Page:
Kevin Mattson - We're Not Here to Entertain Virtual Event
Tuesday, Sep 29, 2020 7:00 PM
A Cappella Books on Zoom
A Cappella Books welcomes author and historian Kevin Mattson for the second September installment of our virtual music series. Mattson will join GSU history professor and author John McMillian and music journalist and Smithsonian Folkways editor Chad Radford to discuss his new book, “We're Not Here to Entertain: Punk Rock, Ronald Reagan, and the Real Culture War of 1980s America.”
This event is free and open to the public.
A Cappella Books will have copies of " We're Not Here to Entertain" available after the event. Pre-order via the link below. At checkout, choose between the local delivery, curbside pick-up, or shipping options. For zip codes not listed in the above banner, select curbside pick-up or USPS shipping.
About the Book
Many remember the 1980s as the era of Ronald Reagan, a conservative decade populated by preppies and yuppies dancing to a soundtrack of electronic synth pop music. In some ways, it was the “MTV generation.” However, the decade also produced some of the most creative works of punk culture, from the music of bands like the Minutemen and the Dead Kennedys to avant-garde visual arts, literature, poetry, and film. In We’re Not Here to Entertain, Kevin Mattson documents what Kurt Cobain once called a “punk rock world”—the all-encompassing hardcore-indie culture that incubated his own talent. Mattson shows just how widespread the movement became—ranging across the nation, from D.C. through Ohio and Minnesota to LA—and how democratic it was due to its commitment to Do-It-Yourself (DIY) tactics.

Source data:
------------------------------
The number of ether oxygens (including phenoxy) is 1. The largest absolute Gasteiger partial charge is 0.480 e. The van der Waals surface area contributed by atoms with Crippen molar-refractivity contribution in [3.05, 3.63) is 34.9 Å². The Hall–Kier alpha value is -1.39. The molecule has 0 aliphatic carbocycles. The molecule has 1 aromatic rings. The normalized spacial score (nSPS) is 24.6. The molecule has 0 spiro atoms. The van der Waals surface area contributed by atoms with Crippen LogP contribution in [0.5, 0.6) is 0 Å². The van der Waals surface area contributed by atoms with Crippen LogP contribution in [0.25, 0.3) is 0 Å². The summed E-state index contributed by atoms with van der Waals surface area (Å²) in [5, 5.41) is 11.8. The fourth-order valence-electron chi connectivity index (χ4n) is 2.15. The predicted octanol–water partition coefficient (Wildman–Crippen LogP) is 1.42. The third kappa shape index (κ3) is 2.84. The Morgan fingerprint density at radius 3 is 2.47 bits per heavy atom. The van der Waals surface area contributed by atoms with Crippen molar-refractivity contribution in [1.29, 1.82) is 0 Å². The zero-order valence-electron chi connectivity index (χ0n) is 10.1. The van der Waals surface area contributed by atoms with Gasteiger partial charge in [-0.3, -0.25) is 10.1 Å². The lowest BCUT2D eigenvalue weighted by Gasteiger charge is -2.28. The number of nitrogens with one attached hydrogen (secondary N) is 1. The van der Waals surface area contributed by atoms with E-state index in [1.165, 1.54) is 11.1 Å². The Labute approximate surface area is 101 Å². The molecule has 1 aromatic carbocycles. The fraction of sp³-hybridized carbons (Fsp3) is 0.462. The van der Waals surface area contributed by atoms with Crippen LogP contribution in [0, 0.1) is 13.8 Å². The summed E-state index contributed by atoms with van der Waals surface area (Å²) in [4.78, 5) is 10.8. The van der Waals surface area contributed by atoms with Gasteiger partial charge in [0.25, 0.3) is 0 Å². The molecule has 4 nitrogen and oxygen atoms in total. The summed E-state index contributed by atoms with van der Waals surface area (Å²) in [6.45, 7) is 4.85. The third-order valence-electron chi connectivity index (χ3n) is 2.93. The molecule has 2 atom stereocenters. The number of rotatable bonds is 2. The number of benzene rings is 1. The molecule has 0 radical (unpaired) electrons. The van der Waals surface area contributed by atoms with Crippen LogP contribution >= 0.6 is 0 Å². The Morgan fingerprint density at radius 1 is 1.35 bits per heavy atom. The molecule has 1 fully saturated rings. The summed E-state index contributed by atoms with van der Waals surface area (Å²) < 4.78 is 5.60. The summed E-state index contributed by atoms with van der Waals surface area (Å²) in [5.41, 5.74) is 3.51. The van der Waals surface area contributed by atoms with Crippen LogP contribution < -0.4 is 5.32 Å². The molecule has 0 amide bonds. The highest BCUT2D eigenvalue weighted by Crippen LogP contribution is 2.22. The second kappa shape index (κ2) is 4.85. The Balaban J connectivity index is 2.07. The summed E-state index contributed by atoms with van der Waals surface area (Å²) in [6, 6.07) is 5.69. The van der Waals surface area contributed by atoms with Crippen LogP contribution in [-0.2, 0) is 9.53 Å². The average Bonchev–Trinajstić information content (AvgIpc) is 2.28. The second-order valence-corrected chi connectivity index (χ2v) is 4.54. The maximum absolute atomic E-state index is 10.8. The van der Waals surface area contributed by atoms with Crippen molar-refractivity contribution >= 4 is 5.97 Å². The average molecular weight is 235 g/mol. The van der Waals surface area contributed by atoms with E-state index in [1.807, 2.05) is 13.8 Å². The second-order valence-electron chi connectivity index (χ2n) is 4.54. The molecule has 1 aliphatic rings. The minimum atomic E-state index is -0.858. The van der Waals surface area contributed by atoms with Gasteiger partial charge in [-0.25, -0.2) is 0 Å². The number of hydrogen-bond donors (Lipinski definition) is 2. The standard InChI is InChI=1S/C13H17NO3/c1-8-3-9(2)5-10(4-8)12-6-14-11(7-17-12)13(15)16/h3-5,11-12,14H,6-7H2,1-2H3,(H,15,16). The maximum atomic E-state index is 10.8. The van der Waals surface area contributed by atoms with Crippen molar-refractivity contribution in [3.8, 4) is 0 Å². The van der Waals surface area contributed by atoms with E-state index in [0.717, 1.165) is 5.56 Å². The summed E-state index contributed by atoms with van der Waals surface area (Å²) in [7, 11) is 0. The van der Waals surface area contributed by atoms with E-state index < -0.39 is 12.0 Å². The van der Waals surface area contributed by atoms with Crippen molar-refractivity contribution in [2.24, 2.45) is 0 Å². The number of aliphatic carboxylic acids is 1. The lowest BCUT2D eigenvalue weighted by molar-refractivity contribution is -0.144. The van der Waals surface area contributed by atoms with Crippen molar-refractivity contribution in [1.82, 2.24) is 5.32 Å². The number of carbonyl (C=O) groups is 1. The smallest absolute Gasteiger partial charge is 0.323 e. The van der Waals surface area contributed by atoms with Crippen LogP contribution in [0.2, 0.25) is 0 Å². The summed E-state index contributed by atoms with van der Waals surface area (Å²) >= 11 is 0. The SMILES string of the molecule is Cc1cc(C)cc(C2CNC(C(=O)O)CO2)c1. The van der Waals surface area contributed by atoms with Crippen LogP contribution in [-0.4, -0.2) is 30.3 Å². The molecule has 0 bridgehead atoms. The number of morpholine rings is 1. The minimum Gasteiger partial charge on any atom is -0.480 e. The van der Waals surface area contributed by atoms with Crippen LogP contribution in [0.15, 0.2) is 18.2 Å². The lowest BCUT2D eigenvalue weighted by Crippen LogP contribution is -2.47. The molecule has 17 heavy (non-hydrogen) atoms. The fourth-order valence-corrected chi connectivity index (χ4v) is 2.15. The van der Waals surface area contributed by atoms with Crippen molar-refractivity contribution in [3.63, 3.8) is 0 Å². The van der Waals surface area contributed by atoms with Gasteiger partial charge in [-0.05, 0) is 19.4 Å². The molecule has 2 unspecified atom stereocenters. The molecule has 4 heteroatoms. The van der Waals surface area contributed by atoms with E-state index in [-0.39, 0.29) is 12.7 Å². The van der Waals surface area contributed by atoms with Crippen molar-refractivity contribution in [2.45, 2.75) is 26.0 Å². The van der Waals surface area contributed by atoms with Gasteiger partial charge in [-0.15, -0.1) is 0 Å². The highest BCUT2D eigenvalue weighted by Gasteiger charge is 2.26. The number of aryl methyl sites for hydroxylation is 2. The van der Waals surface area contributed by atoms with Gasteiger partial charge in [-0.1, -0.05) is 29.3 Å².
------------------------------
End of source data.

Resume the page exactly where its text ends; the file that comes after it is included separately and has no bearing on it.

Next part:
Throughout, Mattson puts the movement into a wider context, locating it in a culture war that pitted a blossoming punk scene against the new president. Reagan’s talk about end days and nuclear warfare generated panic; his tax cuts for the rich and simultaneous slashing of school lunch program funding made punks, who saw themselves as underdogs, seethe at his meanness. The anger went deep, since punks saw Reagan as the country’s entertainer-in-chief; his career, from radio to Hollywood and television, synched to the very world punks rejected. Through deep archival research, Mattson reignites the heated debates that punk’s opposition generated in that era—everything from “straight edge” ethics to anarchism to the art of dissent. By reconstructing the world of punk, Mattson demonstrates that it was more than just a style of purple hair and torn jeans. In so doing, he reminds readers of punk’s importance and its challenge to simplistic assumptions about the 1980s as a one-dimensional, conservative epoch.
About the Author
Kevin Mattson is Connor Study Professor of Contemporary History at Ohio University. His research focuses on the intersection of ideas and politics in the twentieth century. He is on the editorial board of Dissent magazine, and the author and co-editor of many books, including Just Plain Dick, What the Heck Are You Up To, Mr. President?, and, most recently, We’re Not Here to Entertain. His writing has appeared in the American Prospect, the Nation, the New York Times Book Review, Salon, and the Guardian. He has made numerous media appearances, including on NPR, Fox News, C-SPAN, and The Colbert Report.